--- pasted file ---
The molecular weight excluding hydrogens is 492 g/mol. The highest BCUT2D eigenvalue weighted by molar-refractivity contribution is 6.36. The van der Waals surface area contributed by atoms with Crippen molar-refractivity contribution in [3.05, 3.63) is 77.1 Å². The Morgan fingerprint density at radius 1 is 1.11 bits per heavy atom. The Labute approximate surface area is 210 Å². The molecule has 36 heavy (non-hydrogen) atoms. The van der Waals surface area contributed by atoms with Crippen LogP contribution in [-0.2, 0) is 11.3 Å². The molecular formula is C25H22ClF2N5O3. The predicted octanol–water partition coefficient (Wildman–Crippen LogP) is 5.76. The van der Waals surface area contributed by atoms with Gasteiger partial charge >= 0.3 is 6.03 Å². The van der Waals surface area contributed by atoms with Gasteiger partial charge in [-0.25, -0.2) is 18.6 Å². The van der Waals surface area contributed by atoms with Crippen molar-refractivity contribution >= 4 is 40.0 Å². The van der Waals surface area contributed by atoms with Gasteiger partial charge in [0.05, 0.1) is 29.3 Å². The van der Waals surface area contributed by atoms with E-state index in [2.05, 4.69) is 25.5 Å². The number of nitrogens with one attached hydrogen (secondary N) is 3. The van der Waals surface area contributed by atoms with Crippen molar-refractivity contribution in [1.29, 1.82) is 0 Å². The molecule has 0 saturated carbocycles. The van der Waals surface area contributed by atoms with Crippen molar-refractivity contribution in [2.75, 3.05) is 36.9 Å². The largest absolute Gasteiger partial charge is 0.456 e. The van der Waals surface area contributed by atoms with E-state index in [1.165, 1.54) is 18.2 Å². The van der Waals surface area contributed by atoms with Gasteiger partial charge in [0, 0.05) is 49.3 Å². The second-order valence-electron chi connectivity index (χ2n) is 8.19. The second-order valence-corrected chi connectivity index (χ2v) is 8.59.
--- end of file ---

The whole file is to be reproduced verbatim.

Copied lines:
The molecular weight excluding hydrogens is 492 g/mol. The highest BCUT2D eigenvalue weighted by molar-refractivity contribution is 6.36. The van der Waals surface area contributed by atoms with Crippen molar-refractivity contribution in [3.05, 3.63) is 77.1 Å². The Morgan fingerprint density at radius 1 is 1.11 bits per heavy atom. The Labute approximate surface area is 210 Å². The molecule has 36 heavy (non-hydrogen) atoms. The van der Waals surface area contributed by atoms with Crippen LogP contribution in [-0.2, 0) is 11.3 Å². The molecular formula is C25H22ClF2N5O3. The predicted octanol–water partition coefficient (Wildman–Crippen LogP) is 5.76. The van der Waals surface area contributed by atoms with Gasteiger partial charge >= 0.3 is 6.03 Å². The van der Waals surface area contributed by atoms with Gasteiger partial charge in [-0.25, -0.2) is 18.6 Å². The van der Waals surface area contributed by atoms with Crippen molar-refractivity contribution >= 4 is 40.0 Å². The van der Waals surface area contributed by atoms with Gasteiger partial charge in [0.05, 0.1) is 29.3 Å². The van der Waals surface area contributed by atoms with E-state index in [2.05, 4.69) is 25.5 Å². The number of nitrogens with one attached hydrogen (secondary N) is 3. The van der Waals surface area contributed by atoms with Crippen molar-refractivity contribution in [1.29, 1.82) is 0 Å². The molecule has 0 saturated carbocycles. The van der Waals surface area contributed by atoms with Crippen molar-refractivity contribution in [2.75, 3.05) is 36.9 Å². The largest absolute Gasteiger partial charge is 0.456 e. The van der Waals surface area contributed by atoms with E-state index in [1.165, 1.54) is 18.2 Å². The van der Waals surface area contributed by atoms with Gasteiger partial charge in [0, 0.05) is 49.3 Å². The second-order valence-electron chi connectivity index (χ2n) is 8.19. The second-order valence-corrected chi connectivity index (χ2v) is 8.59.